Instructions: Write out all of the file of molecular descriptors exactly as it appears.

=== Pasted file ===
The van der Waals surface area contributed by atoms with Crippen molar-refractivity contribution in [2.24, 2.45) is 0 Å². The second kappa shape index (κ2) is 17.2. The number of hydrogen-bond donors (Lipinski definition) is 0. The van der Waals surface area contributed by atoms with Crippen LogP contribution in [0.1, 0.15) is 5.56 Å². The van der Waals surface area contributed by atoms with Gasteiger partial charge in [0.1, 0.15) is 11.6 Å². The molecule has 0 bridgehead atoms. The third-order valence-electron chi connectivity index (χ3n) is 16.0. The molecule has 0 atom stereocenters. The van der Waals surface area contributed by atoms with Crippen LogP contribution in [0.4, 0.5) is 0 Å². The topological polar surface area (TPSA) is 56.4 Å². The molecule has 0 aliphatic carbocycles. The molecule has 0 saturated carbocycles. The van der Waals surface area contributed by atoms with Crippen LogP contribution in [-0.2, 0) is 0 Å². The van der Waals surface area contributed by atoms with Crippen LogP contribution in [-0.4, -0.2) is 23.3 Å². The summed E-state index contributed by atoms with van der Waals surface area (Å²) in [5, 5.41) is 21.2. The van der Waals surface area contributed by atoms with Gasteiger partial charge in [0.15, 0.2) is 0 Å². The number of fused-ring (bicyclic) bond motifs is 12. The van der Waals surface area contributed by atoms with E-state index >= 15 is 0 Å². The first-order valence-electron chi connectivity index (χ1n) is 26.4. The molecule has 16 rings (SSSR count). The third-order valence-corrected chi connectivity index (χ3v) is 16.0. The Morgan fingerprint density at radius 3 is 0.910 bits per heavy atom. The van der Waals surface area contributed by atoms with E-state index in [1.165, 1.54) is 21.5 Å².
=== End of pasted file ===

The van der Waals surface area contributed by atoms with Crippen molar-refractivity contribution in [2.24, 2.45) is 0 Å². The second kappa shape index (κ2) is 17.2. The number of hydrogen-bond donors (Lipinski definition) is 0. The van der Waals surface area contributed by atoms with Crippen LogP contribution in [0.1, 0.15) is 5.56 Å². The van der Waals surface area contributed by atoms with Gasteiger partial charge in [0.1, 0.15) is 11.6 Å². The molecule has 0 bridgehead atoms. The third-order valence-electron chi connectivity index (χ3n) is 16.0. The molecule has 0 atom stereocenters. The van der Waals surface area contributed by atoms with Crippen LogP contribution in [0.4, 0.5) is 0 Å². The topological polar surface area (TPSA) is 56.4 Å². The molecule has 0 aliphatic carbocycles. The molecule has 0 saturated carbocycles. The van der Waals surface area contributed by atoms with Crippen LogP contribution in [-0.2, 0) is 0 Å². The van der Waals surface area contributed by atoms with Crippen LogP contribution in [-0.4, -0.2) is 23.3 Å². The summed E-state index contributed by atoms with van der Waals surface area (Å²) in [5, 5.41) is 21.2. The van der Waals surface area contributed by atoms with Gasteiger partial charge in [0.15, 0.2) is 0 Å². The number of fused-ring (bicyclic) bond motifs is 12. The van der Waals surface area contributed by atoms with E-state index >= 15 is 0 Å². The first-order valence-electron chi connectivity index (χ1n) is 26.4. The molecule has 16 rings (SSSR count). The third-order valence-corrected chi connectivity index (χ3v) is 16.0. The Morgan fingerprint density at radius 3 is 0.910 bits per heavy atom. The van der Waals surface area contributed by atoms with E-state index in [1.165, 1.54) is 21.5 Å².